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The Alumni
In this issue's Alumni section:
Foreigner at Radcliffe - Success, 25 Years Out - Young at Harvard - Voters' Choice - Mount Harvard Club - Recordbreakers - Medalists Three - Preservationist - Sister Act - Yesterday's News

For more alumni web resources, check out Harvard Gateways, the Harvard Alumni Association's website

Success, 25 Years Out

My class's twenty-fifth reunion survey noted that 94 percent of the respondents considered themselves successful (I'll leave comments about self-selection to the pollsters). Why, then, had I agreed to opine to the experts at a symposium on "Success: How and Why Is It Different Than We Expected?"

The short answer was that classmate (and moderator) Ashton Peery asked--and to the extent his request implied that I was doing something out of the ordinary, it was flattering. And, just maybe, I would stimulate a worthwhile discussion.

The event proved far more moving than I would ever have guessed.

Leslie Harris Brown, an administrative law judge, named virtues--intelligence, bravery, perseverance--of which we talk too little. She recounted a near-fatal auto accident that led her to value each day.

Gardner Rowbotham continued the theme. Having lost his mother, maternal uncle, and several siblings to a genetic heart defect, he faced death in his early thirties. The transplant that allowed him to attend our reunion marked a very special success--and Gar quoted his doctor's quoting Winston Churchill: Success is sustaining your enthusiasm between failures.

In our reunion book, Nehama Jacobs had written of rebuilding a life with a young daughter after her husband's early death. Alixandra, 7, charmed the symposium audience--and embodied a very different, very personal, success that Nehama has had to fight corporate expectations and strictures in order to foster.

Jeff Sagansky spoke of his daily obsession with ratings and receipts as he led CBS and TriStar to notable growth and profitability. Then, at 37, came a two-month sabbatical, and revulsion at the increasingly graphic violence the mass media exploit to draw mass audiences. With Paxson Communications, Jeff hopes to develop a new network around family values that do not rely on violence for entertainment.

His comments implied a shift in focus: from achieving ratings and receipts to setting standards for how he achieved them. My guess was that many of us had similarly shifted from pursuing narrowly defined ends to a broader agenda. A show of hands confirmed that. Some had achieved a measure of fame, fortune, or power and sought a deeper meaning. Too many had confronted forces beyond our control--birth, death, health, changes in our significant others--for so narrow a definition to suffice.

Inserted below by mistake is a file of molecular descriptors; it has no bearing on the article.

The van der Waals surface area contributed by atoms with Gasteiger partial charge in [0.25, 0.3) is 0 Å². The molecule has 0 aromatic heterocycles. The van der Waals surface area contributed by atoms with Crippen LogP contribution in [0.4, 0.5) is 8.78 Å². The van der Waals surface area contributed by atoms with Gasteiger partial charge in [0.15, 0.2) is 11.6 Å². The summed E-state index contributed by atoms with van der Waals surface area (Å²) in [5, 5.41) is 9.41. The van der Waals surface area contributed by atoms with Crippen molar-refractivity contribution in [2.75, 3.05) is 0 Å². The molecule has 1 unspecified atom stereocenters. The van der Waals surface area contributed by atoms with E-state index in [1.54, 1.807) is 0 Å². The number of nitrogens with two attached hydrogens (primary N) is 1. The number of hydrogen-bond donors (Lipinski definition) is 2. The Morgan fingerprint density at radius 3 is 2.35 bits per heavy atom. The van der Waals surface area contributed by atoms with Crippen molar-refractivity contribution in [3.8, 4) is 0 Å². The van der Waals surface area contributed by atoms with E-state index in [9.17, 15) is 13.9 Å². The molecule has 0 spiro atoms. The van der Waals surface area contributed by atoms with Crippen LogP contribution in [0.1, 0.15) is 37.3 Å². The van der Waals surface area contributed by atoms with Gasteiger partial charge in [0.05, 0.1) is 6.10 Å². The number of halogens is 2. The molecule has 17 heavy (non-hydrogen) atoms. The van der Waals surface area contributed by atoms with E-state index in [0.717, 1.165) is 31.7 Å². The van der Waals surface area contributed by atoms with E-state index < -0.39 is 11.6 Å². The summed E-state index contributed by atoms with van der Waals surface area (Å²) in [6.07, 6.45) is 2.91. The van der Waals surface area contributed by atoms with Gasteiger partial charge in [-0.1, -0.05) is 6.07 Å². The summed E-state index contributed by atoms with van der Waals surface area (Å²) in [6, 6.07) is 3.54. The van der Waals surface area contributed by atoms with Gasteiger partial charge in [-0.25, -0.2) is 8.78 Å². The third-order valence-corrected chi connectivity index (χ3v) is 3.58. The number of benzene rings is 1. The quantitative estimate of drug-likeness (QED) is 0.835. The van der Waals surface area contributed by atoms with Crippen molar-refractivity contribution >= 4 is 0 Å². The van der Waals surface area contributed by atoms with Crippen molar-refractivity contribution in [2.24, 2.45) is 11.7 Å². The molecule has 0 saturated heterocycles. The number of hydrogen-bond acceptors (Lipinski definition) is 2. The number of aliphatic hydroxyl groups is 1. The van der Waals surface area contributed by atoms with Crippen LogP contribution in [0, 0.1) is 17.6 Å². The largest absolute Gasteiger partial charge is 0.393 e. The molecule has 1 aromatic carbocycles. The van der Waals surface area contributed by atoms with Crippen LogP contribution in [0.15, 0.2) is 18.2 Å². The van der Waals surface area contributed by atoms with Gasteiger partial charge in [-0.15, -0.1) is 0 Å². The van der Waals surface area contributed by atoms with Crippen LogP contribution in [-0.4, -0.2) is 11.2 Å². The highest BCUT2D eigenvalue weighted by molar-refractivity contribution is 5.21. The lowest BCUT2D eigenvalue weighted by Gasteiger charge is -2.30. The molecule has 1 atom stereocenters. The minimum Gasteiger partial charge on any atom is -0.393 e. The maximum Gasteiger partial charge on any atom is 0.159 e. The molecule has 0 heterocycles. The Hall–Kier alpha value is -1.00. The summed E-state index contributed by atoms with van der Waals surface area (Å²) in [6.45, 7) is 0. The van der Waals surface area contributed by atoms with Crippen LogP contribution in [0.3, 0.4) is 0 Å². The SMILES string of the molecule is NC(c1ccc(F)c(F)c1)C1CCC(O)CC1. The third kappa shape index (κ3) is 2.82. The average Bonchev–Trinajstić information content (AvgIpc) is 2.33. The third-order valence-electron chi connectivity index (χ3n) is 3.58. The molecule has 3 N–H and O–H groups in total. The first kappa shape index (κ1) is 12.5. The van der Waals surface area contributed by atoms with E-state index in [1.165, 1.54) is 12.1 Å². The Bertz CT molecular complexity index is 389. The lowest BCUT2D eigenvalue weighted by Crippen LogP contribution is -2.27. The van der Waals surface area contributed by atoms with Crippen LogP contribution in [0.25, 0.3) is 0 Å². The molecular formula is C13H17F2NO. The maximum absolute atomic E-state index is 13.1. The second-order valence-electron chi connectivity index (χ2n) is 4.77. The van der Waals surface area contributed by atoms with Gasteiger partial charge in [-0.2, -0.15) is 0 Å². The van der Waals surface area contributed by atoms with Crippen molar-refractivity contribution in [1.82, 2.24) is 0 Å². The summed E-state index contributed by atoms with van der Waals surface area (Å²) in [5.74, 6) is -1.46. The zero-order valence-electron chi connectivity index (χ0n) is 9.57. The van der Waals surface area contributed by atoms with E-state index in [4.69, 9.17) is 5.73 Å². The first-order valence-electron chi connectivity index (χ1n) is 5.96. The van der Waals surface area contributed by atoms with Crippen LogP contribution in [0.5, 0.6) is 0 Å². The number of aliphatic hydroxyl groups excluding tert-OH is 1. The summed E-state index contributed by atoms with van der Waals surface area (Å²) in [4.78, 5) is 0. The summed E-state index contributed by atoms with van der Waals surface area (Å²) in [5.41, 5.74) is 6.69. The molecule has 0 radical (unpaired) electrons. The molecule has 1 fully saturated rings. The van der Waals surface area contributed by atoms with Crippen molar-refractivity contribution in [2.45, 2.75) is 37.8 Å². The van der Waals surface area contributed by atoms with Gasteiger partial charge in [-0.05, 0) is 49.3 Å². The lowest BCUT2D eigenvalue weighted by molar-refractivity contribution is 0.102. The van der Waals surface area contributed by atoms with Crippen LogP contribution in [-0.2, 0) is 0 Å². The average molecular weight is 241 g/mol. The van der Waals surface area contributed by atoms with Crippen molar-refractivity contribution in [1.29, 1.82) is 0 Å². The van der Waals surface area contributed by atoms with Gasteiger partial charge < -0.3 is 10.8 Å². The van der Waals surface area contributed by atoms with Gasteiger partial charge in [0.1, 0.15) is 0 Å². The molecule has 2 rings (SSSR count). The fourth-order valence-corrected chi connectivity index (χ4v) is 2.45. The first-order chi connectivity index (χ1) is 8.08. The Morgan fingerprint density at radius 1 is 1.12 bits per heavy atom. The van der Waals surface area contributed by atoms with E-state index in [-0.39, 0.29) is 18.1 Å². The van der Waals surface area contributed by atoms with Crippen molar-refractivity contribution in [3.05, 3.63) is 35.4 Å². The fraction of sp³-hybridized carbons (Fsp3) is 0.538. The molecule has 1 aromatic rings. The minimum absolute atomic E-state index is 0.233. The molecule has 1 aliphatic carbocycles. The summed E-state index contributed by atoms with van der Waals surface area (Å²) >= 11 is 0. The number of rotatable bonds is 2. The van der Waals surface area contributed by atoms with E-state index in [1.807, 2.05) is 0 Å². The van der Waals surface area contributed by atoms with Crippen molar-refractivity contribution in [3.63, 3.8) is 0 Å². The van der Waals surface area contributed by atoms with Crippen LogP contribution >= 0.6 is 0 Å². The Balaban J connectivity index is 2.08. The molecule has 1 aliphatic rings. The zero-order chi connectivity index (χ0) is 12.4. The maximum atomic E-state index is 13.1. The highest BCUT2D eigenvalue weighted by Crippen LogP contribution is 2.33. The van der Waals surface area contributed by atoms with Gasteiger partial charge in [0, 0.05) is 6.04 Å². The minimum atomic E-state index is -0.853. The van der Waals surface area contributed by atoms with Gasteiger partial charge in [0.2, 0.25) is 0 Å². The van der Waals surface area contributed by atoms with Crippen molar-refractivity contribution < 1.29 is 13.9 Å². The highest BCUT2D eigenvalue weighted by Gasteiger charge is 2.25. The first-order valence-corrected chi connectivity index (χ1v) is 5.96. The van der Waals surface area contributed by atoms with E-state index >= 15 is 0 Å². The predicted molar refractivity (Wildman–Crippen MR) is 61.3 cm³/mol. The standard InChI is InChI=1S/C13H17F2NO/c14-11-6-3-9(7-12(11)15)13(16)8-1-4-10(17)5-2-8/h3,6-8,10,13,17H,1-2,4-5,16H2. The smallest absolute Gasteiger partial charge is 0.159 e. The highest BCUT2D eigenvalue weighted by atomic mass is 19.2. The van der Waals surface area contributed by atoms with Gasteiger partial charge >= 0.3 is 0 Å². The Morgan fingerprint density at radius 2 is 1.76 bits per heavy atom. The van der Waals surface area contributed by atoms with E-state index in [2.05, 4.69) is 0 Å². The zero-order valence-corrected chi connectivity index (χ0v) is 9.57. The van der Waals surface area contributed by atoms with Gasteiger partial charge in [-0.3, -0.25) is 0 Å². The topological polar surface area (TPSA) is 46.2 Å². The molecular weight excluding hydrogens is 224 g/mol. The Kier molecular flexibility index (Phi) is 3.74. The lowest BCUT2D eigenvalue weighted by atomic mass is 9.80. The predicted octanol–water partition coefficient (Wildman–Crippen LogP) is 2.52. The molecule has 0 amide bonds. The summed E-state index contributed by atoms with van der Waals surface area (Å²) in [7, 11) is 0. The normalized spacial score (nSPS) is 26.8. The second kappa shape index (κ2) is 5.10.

With that in mind, I urged my classmates to find ways to use our great national and global wealth to alleviate our great national and global poverty. The UN's Human Development Report 1998 estimates "that the additional cost of achieving and maintaining universal access to basic education for all, basic health care for all, reproductive health care for women, adequate food for all, and safe water and sanitation for all is... less than 4 percent of the combined wealth of the 225 richest people in the world."

Lively discussion followed. Why had no one mentioned spirituality? asked a classmate. An oversight, responded Brown, Rowbotham, and Jacobs; spirituality had been crucial to enduring loss and pain and to sustaining hope. And why, asked another, had no one raised Harvard's obligations to the surrounding community as a measure of its success? Discussions continued long after the session adjourned.

Would I do it again? Absolutely--nothing so sharpens one's focus as the prospect of arguing a point publicly to an assemblage of classmates. And that heightened awareness brings home the very special privilege of engaging friends in the best sort of interchange: deeply felt, wide-ranging, a feast of learning and experience for thought.&

~ David Jonathan Cohen

David Jonathan Cohen '74, this magazine's "Undergraduate" columnist in 1973-74, is assistant director of education for the AFL-CIO.

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